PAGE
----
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Empires of the Sky

Alexander Rose



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Ballantine Books Inc.
28 April 2020
The Golden Age of Aviation is brought to life by the story of the giant Zeppelin airships that once roamed the sky and ended with the fiery destruction of the Hindenburg.

At the dawn of the twentieth century, when human flight was still considered an impossibility, Germany's Count von Zeppelin vied with the Wright Brothers to build the world's first successful flying machine. As the Wrights labored to invent the airplane, Zeppelin fathered the wondrous airship, sparking a bitter rivalry between the two types of aircraft and their innovators that would last for decades in the quest to control one of humanity's most inspiring achievements.

And it was the airship--not the airplane--that would lead the way. In the glittery 1920s, the count's brilliant protege, Hugo Eckener, achieved undreamt-of feats of daring and skill, including the extraordinary Round-the-World Voyage of the Graf Zeppelin.

At a time when America's airplanes-rickety deathtraps held together by glue, screws, and luck-could barely make it from New York to Washington, Eckener's airships serenely traversed oceans without a single crash, fatality, or injury. What Charles Lindbergh almost died doing--crossing the Atlantic in 1927--Eckener effortlessly accomplished three years before the Spirit of St. Louis even took off.

Even as the Nazis sought to exploit Zeppelins for their own nefarious purposes, Eckener built his masterwork, the behemoth Hindenburg--a marvel of design and engineering. Determined to forge an airline empire under the new flagship, Eckener met his match in Juan Trippe, the ruthlessly ambitious king of Pan American Airways, who believed his fleet of next-generation planes would vanquish Eckener's coming airship armada.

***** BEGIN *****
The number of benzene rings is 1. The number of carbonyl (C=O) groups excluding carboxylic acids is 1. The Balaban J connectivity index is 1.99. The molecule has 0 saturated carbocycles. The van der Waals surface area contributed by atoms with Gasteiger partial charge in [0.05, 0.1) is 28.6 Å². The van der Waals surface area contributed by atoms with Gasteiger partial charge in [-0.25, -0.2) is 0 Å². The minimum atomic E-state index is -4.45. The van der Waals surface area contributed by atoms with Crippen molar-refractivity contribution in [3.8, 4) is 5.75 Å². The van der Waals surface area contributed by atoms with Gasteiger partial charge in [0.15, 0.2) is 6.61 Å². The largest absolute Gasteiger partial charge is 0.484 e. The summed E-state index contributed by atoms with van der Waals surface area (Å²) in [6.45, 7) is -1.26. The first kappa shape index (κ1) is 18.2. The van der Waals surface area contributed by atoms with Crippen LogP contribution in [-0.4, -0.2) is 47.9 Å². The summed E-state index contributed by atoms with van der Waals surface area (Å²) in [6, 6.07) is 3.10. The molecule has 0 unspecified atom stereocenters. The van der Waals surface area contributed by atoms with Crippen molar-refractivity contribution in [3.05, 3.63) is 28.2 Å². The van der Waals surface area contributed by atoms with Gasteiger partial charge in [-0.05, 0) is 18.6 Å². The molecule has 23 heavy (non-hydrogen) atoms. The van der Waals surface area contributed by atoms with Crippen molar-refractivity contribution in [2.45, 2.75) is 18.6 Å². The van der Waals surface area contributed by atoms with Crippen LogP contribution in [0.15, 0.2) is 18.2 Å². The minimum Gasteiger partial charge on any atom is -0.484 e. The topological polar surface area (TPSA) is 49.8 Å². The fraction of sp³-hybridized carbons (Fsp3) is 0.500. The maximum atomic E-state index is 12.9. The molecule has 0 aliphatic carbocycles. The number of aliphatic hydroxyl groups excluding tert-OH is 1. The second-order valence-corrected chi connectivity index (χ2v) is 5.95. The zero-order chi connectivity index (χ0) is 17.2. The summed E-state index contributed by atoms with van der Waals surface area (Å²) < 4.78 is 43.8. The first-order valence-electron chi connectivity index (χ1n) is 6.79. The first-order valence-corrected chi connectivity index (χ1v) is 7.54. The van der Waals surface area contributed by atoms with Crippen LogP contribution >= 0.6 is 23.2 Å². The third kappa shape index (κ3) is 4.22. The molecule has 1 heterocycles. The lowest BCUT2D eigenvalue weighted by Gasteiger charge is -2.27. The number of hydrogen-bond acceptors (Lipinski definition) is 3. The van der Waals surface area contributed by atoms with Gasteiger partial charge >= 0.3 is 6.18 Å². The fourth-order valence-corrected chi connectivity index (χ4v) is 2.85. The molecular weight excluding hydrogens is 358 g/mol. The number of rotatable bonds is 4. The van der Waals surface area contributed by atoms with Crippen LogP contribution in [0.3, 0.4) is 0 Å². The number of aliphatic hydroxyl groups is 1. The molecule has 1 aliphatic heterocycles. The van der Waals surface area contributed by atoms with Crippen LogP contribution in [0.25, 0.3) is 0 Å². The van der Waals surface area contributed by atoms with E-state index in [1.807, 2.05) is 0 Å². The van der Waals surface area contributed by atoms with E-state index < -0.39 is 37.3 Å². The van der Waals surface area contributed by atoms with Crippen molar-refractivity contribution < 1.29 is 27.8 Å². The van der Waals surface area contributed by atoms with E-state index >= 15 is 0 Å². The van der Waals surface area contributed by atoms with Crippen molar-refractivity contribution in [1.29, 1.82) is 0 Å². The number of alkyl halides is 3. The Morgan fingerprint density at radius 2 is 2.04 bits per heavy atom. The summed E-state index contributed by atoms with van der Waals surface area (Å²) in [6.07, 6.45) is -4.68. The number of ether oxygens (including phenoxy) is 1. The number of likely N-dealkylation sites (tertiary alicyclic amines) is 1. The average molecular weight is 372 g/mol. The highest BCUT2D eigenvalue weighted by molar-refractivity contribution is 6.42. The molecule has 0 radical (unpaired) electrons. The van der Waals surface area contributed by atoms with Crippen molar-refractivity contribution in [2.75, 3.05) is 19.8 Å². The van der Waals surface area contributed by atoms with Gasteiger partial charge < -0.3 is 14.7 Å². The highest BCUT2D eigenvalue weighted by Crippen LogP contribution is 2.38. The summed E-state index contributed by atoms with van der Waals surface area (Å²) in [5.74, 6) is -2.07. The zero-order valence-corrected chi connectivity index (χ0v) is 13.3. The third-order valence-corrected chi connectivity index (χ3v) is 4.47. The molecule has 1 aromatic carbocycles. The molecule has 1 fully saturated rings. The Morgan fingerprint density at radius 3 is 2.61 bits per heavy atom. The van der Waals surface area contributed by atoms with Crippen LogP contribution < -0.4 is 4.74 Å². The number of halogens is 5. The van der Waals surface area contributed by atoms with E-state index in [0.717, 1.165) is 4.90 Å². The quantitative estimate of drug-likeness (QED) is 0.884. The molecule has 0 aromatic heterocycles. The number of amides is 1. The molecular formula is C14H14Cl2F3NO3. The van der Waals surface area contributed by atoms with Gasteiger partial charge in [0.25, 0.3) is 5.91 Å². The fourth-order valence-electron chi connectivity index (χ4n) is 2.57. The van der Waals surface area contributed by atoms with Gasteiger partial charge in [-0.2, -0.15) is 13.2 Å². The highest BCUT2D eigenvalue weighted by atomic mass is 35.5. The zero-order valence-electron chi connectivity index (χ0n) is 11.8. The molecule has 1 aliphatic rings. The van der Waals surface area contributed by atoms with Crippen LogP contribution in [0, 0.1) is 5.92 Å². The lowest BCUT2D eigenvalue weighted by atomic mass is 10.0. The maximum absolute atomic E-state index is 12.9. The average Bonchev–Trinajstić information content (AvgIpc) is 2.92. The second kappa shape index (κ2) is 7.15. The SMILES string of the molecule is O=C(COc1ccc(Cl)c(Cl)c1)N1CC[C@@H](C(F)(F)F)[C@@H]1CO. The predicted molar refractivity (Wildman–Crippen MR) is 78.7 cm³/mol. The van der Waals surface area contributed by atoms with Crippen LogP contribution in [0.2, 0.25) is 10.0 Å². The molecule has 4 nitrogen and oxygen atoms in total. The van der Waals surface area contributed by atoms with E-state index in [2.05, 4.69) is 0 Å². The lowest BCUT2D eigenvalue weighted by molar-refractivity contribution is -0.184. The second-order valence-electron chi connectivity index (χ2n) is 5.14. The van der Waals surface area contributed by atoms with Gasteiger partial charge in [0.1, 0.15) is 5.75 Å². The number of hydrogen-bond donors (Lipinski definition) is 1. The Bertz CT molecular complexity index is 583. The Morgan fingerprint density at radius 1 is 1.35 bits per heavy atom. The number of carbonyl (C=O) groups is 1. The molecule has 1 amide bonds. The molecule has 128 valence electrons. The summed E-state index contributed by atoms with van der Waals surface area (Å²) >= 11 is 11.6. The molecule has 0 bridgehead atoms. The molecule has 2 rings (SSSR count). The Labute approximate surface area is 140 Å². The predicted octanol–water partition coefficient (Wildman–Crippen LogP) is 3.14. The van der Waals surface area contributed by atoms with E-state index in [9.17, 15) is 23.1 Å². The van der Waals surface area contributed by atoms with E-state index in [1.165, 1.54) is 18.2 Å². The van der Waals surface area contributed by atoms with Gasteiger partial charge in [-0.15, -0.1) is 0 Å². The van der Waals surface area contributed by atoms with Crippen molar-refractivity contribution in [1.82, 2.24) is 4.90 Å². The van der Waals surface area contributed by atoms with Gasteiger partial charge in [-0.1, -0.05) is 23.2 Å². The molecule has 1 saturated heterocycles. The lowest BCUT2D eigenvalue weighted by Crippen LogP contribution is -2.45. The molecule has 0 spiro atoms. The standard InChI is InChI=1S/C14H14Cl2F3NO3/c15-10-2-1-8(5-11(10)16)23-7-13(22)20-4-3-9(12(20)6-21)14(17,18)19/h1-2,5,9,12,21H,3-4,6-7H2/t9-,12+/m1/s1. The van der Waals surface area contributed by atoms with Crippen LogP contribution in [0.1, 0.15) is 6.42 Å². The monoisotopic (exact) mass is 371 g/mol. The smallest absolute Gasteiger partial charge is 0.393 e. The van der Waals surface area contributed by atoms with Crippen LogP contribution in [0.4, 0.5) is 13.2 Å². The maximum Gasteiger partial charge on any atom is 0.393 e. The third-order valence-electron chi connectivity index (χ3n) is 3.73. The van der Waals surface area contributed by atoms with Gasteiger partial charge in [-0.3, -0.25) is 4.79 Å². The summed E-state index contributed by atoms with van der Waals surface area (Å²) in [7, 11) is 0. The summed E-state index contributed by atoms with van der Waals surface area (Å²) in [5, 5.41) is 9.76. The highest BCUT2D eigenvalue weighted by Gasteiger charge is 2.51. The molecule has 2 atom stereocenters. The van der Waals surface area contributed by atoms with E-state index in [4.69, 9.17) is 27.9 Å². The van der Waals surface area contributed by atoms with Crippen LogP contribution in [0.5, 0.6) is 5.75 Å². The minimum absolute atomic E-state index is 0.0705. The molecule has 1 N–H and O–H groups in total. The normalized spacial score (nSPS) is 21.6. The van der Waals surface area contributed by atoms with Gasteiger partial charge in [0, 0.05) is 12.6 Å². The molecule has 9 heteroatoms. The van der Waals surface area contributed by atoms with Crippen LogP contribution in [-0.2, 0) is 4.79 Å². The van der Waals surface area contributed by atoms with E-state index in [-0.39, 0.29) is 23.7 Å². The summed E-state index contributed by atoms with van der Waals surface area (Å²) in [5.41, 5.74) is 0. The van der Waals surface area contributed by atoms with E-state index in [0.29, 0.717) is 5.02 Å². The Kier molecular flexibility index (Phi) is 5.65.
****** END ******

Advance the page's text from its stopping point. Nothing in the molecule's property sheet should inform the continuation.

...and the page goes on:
It was a fight only one man--and one technology--could win. Countering each other's moves on the global chessboard, each seeking to wrest the advantage from his rival, the two men's struggle for mastery of the air was not only the clash of technologies, but of business, diplomacy, politics, personalities, and their vastly different dreams of the future.

Empires of the Sky is the sweeping, untold tale of the duel that transfixed the world and helped create our modern age.
By:   Alexander Rose
Imprint:   Ballantine Books Inc.
Country of Publication:   United States
Dimensions:   Height: 241mm,  Width: 163mm,  Spine: 37mm
Weight:   875g
ISBN:   9780812989977
ISBN 10:   081298997X
Pages:   608
Publication Date:   28 April 2020
Audience:   General/trade ,  ELT Advanced
Format:   Hardback
Publisher's Status:   Active

Alexander Rose's writing has appeared in The Wall Street Journal, The New York Times, The Washington Post, the TLS, and The Spectator. His previous books include Men of War, American Rifle, Kings in the North, and Washington's Spies, recently adapted into AMC's popular drama Turn- Washington's Spies, for which he served as a writer and producer.

Reviews for Empires of the Sky

Praise for Empires of the Sky An obsessive, decades-long struggle between two equally matched people is always fascinating, and especially when the prize they are fighting for is nothing less than the future of flight. We take the airplane's defeat of the Zeppelin for granted, but in the Roaring Twenties and Dark Thirties it was anything but, and now, in a world aiming for carbon neutrality, we might even regret who won. Alex Rose is a historian with a scintillating prose style and an eye for the insightful, and often amusing, detail. Whereas dirigibles were heavy, ponderous, and full of gas, this book is the precise opposite. --Andrew Roberts, author of Leadership in War Praise for Men of War Men of War is deeply researched, beautifully written. It is military history at its best. --The Wall Street Journal A strikingly vivid, well-observed, and compulsively readable exploration of combat . . . with shockingly evocative narrative reconstructions and penetrating, precise analysis . . . A tour de force. --The Daily Beast Praise for Washington's Spies Fascinating . . . Spies proved to be the tipping point in the summer of 1778. . . . [Alexander] Rose's book brings to light their crucial help in winning American independence. --Chicago Tribune [Rose] captures the human dimension of spying, war and leadership. --The Wall Street Journal

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